TRANSCRIPT: The Democratic Debate

OBAMA: Globalization is here, and I don't think Americans are afraid to compete. And we have the goods and the services and the skills and the innovation to compete anywhere in the world.

But what we've got to make absolutely certain of is that, in that competition, we are hard bargainers.

You know, I'm always struck by the Bush administration touting that this is the MBA president and they're such great businessmen, and they get taken to the cleaners in a lot of these trade agreements.

And we've got to have somebody who's negotiating on behalf of workers and family farmers right here in Iowa, as opposed to someplace else.

STEPHANOPOULOS: Governor Richardson, we have 20 seconds left until a commercial.

Do you agree with Senator Obama's position that we should cap the subsidies to farms?

RICHARDSON: I want to find a way to make sure that the big agribusiness interests don't hurt the small farmer, the family farmer.

What we also need to do is to promote conservation. We need to promote, besides subsidy reform, renewable fuels and technology.

Our farm policy, if we have renewable fuel...

STEPHANOPOULOS: You're going to get cut off by a commercial.

(CROSSTALK)

RICHARDSON: ... enormous exports, trade, jobs.

STEPHANOPOULOS: We'll be right back.

(COMMERCIAL BREAK)

STEPHANOPOULOS: You have no idea what's been going on behind me in the last 30 seconds, but welcome back to "This Week." We're continuing this Democratic debate here in Iowa.

And I want to go to a question that came in over e-mail. It was from Robert Malzarek (ph) of Montgomery, Alabama.

(BEGIN VIDEO CLIP)

QUESTION: This question is for all the candidates.

Unlike many others, I think that candidates may tell the truth, just not the whole truth and nothing but the truth. For example, when advocating a position or action, candidates downplay or simply ignore the likely negative side effects.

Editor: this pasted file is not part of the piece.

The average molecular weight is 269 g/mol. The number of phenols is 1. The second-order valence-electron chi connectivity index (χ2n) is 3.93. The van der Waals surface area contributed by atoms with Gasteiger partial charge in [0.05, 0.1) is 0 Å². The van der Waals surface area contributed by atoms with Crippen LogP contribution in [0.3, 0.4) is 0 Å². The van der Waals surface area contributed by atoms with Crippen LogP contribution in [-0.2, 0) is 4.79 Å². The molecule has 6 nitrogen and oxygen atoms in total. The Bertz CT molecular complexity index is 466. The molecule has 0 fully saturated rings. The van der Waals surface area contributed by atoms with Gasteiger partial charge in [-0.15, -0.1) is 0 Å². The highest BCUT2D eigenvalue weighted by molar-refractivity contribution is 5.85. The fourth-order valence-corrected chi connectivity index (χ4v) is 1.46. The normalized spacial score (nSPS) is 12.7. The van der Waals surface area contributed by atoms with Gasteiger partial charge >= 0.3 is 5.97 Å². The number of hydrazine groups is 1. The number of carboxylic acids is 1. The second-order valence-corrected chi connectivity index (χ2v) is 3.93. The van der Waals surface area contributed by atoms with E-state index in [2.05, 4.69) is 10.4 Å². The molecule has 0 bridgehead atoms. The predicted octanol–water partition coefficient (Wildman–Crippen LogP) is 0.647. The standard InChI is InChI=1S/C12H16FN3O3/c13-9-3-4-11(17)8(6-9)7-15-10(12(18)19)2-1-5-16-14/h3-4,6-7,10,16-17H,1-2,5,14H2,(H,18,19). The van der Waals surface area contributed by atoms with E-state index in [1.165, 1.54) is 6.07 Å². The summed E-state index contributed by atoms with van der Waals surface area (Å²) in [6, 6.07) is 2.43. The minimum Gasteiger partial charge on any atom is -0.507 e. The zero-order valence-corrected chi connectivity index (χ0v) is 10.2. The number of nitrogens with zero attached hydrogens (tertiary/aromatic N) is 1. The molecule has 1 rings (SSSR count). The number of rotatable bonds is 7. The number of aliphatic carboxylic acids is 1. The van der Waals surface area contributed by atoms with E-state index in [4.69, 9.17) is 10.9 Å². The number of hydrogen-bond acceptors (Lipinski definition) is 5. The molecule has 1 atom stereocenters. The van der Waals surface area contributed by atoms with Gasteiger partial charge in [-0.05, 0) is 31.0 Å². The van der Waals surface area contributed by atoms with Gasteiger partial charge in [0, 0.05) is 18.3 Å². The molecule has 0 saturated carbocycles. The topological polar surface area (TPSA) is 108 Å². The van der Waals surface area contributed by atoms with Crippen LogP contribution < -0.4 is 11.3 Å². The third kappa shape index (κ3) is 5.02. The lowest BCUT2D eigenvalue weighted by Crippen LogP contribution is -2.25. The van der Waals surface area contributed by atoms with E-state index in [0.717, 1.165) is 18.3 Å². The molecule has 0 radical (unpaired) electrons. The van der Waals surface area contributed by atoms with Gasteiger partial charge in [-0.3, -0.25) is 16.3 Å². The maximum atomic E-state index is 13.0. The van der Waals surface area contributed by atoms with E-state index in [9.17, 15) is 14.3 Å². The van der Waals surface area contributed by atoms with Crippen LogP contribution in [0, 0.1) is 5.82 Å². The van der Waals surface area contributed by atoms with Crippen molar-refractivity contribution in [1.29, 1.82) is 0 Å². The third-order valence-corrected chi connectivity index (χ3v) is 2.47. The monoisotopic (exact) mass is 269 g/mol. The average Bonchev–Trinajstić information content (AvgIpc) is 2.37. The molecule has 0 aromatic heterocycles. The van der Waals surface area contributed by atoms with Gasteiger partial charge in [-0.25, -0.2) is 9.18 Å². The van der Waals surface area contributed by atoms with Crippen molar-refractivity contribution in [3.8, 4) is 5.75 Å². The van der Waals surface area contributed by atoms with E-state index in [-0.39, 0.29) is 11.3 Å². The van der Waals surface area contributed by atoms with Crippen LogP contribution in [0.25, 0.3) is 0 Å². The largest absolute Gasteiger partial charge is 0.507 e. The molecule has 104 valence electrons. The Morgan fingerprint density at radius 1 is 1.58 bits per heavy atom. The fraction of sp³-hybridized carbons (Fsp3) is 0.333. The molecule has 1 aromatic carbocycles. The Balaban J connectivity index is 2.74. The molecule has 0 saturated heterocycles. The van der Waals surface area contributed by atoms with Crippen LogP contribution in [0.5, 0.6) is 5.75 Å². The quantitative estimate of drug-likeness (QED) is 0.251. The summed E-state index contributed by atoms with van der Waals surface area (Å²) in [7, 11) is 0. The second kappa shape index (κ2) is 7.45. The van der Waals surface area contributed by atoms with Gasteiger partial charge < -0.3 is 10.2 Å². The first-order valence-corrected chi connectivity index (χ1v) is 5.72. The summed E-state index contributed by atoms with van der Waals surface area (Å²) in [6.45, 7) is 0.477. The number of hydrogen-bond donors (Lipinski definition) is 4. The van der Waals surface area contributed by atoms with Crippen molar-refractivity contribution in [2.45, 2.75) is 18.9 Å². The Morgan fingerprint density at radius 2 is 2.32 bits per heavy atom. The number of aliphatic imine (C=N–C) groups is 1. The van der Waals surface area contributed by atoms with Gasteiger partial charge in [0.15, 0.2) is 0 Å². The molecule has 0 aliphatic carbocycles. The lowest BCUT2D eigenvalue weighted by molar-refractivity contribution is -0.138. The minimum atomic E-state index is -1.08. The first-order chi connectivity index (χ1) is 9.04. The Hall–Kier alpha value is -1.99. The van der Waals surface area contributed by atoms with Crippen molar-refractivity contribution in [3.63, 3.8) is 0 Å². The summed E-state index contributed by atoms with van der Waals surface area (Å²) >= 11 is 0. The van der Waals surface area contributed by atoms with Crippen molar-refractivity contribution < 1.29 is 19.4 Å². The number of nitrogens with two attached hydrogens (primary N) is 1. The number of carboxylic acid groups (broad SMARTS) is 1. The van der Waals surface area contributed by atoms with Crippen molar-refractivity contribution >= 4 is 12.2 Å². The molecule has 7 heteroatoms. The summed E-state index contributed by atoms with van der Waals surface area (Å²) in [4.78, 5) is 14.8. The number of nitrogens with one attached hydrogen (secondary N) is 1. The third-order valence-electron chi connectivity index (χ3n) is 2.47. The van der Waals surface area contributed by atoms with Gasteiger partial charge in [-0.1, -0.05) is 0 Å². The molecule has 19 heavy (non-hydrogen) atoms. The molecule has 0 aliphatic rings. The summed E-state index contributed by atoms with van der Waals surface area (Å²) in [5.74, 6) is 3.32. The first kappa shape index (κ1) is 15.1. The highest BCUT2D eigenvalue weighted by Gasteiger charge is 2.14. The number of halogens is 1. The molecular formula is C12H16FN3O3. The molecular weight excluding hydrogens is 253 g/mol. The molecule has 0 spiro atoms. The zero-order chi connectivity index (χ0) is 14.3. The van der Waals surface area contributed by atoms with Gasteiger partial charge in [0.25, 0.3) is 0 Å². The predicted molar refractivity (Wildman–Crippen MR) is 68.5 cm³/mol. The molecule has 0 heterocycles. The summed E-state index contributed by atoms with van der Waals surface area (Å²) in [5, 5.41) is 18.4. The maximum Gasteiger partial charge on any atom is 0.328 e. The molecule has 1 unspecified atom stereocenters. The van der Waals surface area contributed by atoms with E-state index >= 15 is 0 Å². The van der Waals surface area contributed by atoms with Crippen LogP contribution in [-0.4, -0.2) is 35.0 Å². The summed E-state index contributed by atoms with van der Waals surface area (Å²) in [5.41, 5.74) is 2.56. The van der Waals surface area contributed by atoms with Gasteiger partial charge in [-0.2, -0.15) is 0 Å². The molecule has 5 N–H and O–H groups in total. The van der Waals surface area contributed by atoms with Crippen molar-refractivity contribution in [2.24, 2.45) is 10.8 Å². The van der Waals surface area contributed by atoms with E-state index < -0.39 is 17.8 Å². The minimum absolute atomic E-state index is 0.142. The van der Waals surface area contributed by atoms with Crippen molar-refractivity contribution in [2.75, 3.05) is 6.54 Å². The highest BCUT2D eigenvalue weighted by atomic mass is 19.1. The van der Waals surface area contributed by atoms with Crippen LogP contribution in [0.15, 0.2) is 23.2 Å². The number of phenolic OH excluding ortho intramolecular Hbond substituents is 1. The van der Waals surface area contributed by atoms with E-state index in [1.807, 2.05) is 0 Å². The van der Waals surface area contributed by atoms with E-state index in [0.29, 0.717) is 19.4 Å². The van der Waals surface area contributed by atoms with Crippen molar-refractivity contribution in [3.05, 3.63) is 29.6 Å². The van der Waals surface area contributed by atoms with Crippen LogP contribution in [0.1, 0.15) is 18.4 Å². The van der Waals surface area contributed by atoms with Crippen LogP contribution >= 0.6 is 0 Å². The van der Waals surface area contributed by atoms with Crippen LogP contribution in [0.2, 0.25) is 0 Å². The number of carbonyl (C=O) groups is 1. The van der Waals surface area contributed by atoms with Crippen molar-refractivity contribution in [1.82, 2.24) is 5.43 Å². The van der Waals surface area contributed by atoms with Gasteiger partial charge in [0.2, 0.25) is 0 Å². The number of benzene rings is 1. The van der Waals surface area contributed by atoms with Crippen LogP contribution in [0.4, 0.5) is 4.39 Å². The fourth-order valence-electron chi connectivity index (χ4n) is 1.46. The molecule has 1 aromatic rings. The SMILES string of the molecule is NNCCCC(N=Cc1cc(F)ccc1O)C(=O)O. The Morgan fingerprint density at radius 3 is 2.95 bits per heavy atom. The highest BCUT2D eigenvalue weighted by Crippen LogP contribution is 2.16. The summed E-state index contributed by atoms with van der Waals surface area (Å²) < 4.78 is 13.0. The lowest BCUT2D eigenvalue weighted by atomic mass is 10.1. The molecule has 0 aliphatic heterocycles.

Can you name a major issue where you didn't tell the whole truth and describe what you left out?

(END VIDEO CLIP)

STEPHANOPOULOS: Senator Gravel?

GRAVEL: Yes, I can tell one issue that they're not living up to. My colleagues have all said that they want public financing...

STEPHANOPOULOS: How about you, though, Senator?

(CROSSTALK)

GRAVEL: Well, no, I'm part of it, and I'm telling the truth.

They can do this right now. There's nothing -- and I asked for a pledge from all of them to immediately obey the law we have on the books to use public financing.

They can store their money, their millions, for the general election. But right now, in the primaries, why can't they say what they promised and they said they're for? Otherwise, it means there's a little hypocrisy abroad here.

STEPHANOPOULOS: Senator Biden, what's your answer to that question?

BIDEN: In my public life, there hasn't been a time I haven't said what I thought.

I'm sure there's times in my whole life I haven't said everything I've thought, and many times that I've said too much of what I did think.

(LAUGHTER)

(APPLAUSE)

But my problem isn't saying what I think. My problem is saying too much about what I think.

I honestly can't think of an issue in the United States Congress where I haven't straightforwardly said why I was voting, why I was voting that way, and I said it straight up.

STEPHANOPOULOS: Congressman Kucinich, you?

KUCINICH: My entire life I've been saying things that other people were afraid to say, and I've been consistently proven right. So this is what I do.

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